If 72 detects an address parity error, it can inhibit both address and data from being transferred to the FIFO buffer. The FIFO buffer has 56 more writes to the FIFO buffer than reads from the FIFO buffer.
When the number is high, it is possible to prevent further MC bus writing to the memory connection area. The FIFO buffer can prevent further transfers on the MC bus 46 by driving the MC bus busy signal to prevent overflow of the FIFO buffer.
The MCS board 40 can include 4 Mbytes or 16 Mbytes of parity protected global memory with separate ports to the local bus, VME bus and MC bus.
This memory is divided into three areas, a private memory, a transmission reflection memory and a reception reflection memory. The data written to the transmit reflected memory area is on or reflected on MC bus 46, thus forming a single common memory space for all processors on MC bus 46 (separate physical Although holding the memory). The data received by the MC port 42 is stored in the reception reflection memory area. The global memory base address for the local bus and VMEbus address spaces may be software programmable and the global memory base address for the MC bus address space is preferably always 0.
For example, a 4 Mbyte MCS board 40 can use 1 Mbit 80 ns DRAM configured as 256Kx4,
The 16 Mbyte MCS board 40 can use 4 Mbit 80 ns DRAM configured as 1 Mx4. The DRAM can be divided into two banks, each 2 Mbyte bank forming a 64-bit wide data path. This is VME64
64-bit data can be stored in one cycle during the block transfer mode. Also, each bank is a 1Mx1 DRAM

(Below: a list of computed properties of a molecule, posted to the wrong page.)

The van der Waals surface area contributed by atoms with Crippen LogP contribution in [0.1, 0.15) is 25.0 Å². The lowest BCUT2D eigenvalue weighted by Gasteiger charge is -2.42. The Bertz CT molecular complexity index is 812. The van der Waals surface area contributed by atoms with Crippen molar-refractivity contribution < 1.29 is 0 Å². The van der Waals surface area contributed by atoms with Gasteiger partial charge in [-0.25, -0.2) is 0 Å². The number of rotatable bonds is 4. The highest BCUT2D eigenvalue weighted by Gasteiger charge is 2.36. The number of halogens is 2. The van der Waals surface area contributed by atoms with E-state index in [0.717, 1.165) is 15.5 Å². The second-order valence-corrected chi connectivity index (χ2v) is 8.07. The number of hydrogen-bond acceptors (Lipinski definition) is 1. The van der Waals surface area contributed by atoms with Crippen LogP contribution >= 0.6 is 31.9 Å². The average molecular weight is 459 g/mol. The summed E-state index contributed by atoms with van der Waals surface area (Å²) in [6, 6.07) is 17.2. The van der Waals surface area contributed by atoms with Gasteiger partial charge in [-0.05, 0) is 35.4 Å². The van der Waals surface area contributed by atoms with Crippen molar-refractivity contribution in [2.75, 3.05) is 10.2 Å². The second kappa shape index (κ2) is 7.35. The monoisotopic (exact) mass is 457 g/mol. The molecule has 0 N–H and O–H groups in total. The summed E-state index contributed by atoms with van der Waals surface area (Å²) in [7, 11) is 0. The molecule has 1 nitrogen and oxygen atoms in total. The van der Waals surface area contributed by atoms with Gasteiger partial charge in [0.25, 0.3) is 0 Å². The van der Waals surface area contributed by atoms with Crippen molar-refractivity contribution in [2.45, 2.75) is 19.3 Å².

It also has 8 bits of parity information, one for each byte, stored individually in. Using page mode, the DRAM
Reducing read and write cycle times for second to nth access during VMEbus block transfer and local bus burst transfer modes.
The MCS board 40 can use a priority arbitration mechanism to eliminate simultaneous read / write access to memory. During burst transfer, only the transferring port is allowed to access the global memory.
The S board 40 also does not allow access to either of the other two ports.
Referring to FIG. 3, the VME bus 22 is connected to the VME via port 42.
Connected to bus interface 64. A data, control and address transceiver, including register 80, monitors bus 22. Parity generator and checking means 82
Is connected to the data portion of register 80 and its data output is connected to the data XBAR 84 of shared memory / multiplexer 76. The control section or register 80 is connected to the VME address decoder and arbiter 86. register
The address section of 80 is commonly connected to the VME short address decoder 88 and the BLT counter 90, and
The CS write controller 70 is also commonly connected to the MUX 92, the VME address decoder 86, and the shared memory address MUX 94, and the output of the MUX 94 is connected to the memory 96. Data XBAR8
The 4 is also connected to the memory 96. VME base address 98
Is connected to the VME address decoder 86 and provides control of the address range.
The memory 96 is connected to the byte alignment means 100 of the controller 70, which in turn is connected to the transmit data FIFO 102. The MUX92 passes the transmission address FI through the parity generator 106.
Connected to the FO 104, the send window 108 is connected to the MUX 92, and then to the send controller 110, the parity generator 106 and the send address FIFO 104. In addition, the controller 110 is
Connected to FO104. The FIFOs 102 and 104 and the controller 110 are
Each connected to the appropriate section of the output register 112 of the MC bus interface 66 and then via port 48 to the MC
Output to bus 46.
Local bus 24 interfaces through port 44
It is connected to 60 registers 120 (with address, control and data sections). The address section is connected to the parity checker 122 and the local bus address decode section of the arbiter 86. The control section is also connected to the arbiter 86,
A local bus address 124 is also connected to this terminal to perform address range control. The data section of the register 120 is connected to the data XBAR 84 via the parity checker 126. The shared memory address MUX94 is commonly connected to the address section of the register 120 and the local bus address decoder of the arbiter 86.